Seeking to draw attention to the treatment of women and children in Afghanistan, the White House assigned President Bush's weekly Saturday radio address to First Lady Laura Bush, who said the war on terrorism was "a fight for the rights and dignity of women."
Her speech--the latest in a series of steps by the first lady toward a more public role--was coordinated with the release of a State Department report condemning conditions for women and children in Afghanistan under the Taliban and the Al Qaeda terror network.
The broadcast marked the first time a presidential wife has given the entire radio address alone. In June, the first lady delivered a portion of the weekly speech, in a commemoration of Father's Day. Nancy Reagan and Hillary Rodham Clinton also joined their husbands in delivering radio addresses.
Though Bush's remarks and the State Department report contained little new information, they served to spotlight conditions that the administration believes should help it gain international support for the U.S.-led campaign in Afghanistan.
With the regime "in retreat across much of the country," she said, "the people of Afghanistan, especially women, are rejoicing."
"The plight of women and children in Afghanistan is a matter of deliberate human cruelty, carried out by those who seek to intimidate and control."
The first lady said the "brutal oppression of women" was one of the terrorists' central goals.
She said 70% of Afghan people are malnourished and one in four children, lacking health care, won't live past age 5. Women are denied access to doctors and have not been allowed to work outside their homes or leave their homes unescorted, she said.
"Muslims around the world have condemned the brutal degradation of women and children by the Taliban regime."
In Afghanistan, "we see the world the terrorists would like to impose on the rest of us," Bush said.
Saying the campaign to protect women should not stop with the military success in much of Afghanistan, the first lady said the terrorists "now plot and plan in many countries."
"They must be stopped," she said. "The fight against terrorism is also a fight for the rights and dignity of women."
Immediately after her speech, the State Department released an 11-page report on the Taliban's "War Against Women." The report, issued by the department's Bureau of Democracy, Human Rights and Labor, said the systematic repression of women in Afghanistan was "particularly appalling."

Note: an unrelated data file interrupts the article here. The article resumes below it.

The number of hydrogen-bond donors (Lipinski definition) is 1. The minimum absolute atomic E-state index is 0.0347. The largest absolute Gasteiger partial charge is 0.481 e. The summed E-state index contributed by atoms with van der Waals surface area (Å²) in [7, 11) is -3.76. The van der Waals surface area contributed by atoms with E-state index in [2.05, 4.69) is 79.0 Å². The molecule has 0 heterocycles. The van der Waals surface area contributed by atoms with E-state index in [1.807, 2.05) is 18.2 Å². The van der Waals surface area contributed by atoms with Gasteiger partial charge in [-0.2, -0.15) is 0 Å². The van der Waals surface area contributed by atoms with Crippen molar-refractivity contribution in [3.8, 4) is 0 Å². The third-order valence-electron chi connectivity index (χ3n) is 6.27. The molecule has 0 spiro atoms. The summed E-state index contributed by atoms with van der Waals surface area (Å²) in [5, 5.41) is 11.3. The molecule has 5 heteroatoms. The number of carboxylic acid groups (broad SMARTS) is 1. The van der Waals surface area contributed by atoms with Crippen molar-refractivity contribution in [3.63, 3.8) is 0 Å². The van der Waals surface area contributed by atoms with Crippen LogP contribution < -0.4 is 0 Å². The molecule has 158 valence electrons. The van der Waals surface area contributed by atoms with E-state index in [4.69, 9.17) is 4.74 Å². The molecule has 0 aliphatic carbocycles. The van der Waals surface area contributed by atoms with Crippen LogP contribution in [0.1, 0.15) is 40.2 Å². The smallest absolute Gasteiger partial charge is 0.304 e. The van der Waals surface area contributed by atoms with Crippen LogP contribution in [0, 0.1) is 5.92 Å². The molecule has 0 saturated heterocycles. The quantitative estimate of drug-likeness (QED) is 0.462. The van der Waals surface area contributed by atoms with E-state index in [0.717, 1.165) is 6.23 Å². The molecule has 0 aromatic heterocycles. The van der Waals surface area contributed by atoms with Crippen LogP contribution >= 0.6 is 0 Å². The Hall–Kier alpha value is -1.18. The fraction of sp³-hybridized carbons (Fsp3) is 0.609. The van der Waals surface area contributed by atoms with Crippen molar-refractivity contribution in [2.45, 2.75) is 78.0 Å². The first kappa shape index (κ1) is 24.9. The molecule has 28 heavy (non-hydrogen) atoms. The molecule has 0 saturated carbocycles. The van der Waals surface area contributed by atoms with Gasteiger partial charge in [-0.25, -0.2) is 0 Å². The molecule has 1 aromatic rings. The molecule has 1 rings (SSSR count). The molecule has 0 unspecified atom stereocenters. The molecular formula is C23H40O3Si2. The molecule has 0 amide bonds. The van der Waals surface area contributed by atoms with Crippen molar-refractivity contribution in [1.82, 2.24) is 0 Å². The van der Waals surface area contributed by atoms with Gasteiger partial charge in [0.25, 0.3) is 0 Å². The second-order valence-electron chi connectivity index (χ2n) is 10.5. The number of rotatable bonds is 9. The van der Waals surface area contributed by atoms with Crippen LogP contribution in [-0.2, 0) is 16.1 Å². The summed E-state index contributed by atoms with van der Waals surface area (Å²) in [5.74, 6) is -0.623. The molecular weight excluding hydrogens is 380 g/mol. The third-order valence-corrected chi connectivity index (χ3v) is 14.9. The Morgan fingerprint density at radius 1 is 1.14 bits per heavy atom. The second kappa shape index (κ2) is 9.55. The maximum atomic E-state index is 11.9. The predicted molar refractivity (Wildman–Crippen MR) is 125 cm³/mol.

"Islam is a religion that respects women and humanity. The Taliban respects neither," the report said. "The Taliban perpetrated egregious acts of violence against women, including rape, abduction and forced marriage."
The report cataloged the abuses women faced under the Taliban: no schooling for girls older than 8, minimal access to medical care, and a restrictive dress code that mandated the wearing of burkas--garments that cover women from head to toe.
The Taliban closed the women's university and forced women to quit their jobs, the report said. The regime decreed that women could no longer walk on the streets unescorted. Windows in houses were painted over to prevent outsiders from looking in. Singing, stuffed animals and dolls were banned.
The report said the U.S. government supports a post-Taliban government in Afghanistan that would include women.
In a statement released Saturday, Amnesty International officials agreed with the sharp criticism of the Taliban's "systemic torture and abuse of women." But the human rights group cautioned that neither the first lady nor the State Department mentioned "that the Northern Alliance does not have a perfect record with regard to women's rights."
The Northern Alliance has been fighting the Taliban and now controls much of Afghanistan.
"In fact, there are even more documented cases of women raped by members of the Northern Alliance than there are by the Taliban," said Alex Arriago, director of government relations for Amnesty International USA.
Gerstenzang reported from Crawford and Getter from Washington.